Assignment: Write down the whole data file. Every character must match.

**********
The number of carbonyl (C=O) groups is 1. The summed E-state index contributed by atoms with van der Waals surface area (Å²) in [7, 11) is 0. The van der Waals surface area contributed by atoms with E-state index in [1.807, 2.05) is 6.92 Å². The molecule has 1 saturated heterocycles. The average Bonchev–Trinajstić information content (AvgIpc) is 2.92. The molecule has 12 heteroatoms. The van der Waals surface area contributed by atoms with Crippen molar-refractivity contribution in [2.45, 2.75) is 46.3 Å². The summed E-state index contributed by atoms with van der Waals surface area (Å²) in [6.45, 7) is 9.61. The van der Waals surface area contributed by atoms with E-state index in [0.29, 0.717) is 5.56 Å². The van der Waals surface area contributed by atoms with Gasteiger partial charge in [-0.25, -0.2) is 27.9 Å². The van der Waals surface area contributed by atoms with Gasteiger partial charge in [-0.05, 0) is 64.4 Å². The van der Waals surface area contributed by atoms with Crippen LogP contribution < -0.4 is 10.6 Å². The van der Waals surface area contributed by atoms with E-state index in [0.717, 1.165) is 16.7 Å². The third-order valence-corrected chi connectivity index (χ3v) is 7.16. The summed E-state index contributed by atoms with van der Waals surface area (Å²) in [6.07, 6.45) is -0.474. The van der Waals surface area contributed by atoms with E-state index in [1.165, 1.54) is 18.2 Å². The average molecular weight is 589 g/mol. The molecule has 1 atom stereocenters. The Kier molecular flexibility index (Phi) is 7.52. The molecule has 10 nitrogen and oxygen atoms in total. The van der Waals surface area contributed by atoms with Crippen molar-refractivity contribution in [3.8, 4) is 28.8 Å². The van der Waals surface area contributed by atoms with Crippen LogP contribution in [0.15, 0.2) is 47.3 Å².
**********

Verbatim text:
The number of carbonyl (C=O) groups is 1. The summed E-state index contributed by atoms with van der Waals surface area (Å²) in [7, 11) is 0. The van der Waals surface area contributed by atoms with E-state index in [1.807, 2.05) is 6.92 Å². The molecule has 1 saturated heterocycles. The average Bonchev–Trinajstić information content (AvgIpc) is 2.92. The molecule has 12 heteroatoms. The van der Waals surface area contributed by atoms with Crippen molar-refractivity contribution in [2.45, 2.75) is 46.3 Å². The summed E-state index contributed by atoms with van der Waals surface area (Å²) in [6.45, 7) is 9.61. The van der Waals surface area contributed by atoms with E-state index in [0.29, 0.717) is 5.56 Å². The van der Waals surface area contributed by atoms with Gasteiger partial charge in [-0.25, -0.2) is 27.9 Å². The van der Waals surface area contributed by atoms with Gasteiger partial charge in [-0.05, 0) is 64.4 Å². The van der Waals surface area contributed by atoms with Crippen LogP contribution < -0.4 is 10.6 Å². The van der Waals surface area contributed by atoms with E-state index in [0.717, 1.165) is 16.7 Å². The third-order valence-corrected chi connectivity index (χ3v) is 7.16. The summed E-state index contributed by atoms with van der Waals surface area (Å²) in [6.07, 6.45) is -0.474. The van der Waals surface area contributed by atoms with E-state index in [1.165, 1.54) is 18.2 Å². The average molecular weight is 589 g/mol. The molecule has 1 atom stereocenters. The Kier molecular flexibility index (Phi) is 7.52. The molecule has 10 nitrogen and oxygen atoms in total. The van der Waals surface area contributed by atoms with Crippen molar-refractivity contribution in [3.8, 4) is 28.8 Å². The van der Waals surface area contributed by atoms with Crippen LogP contribution in [0.15, 0.2) is 47.3 Å².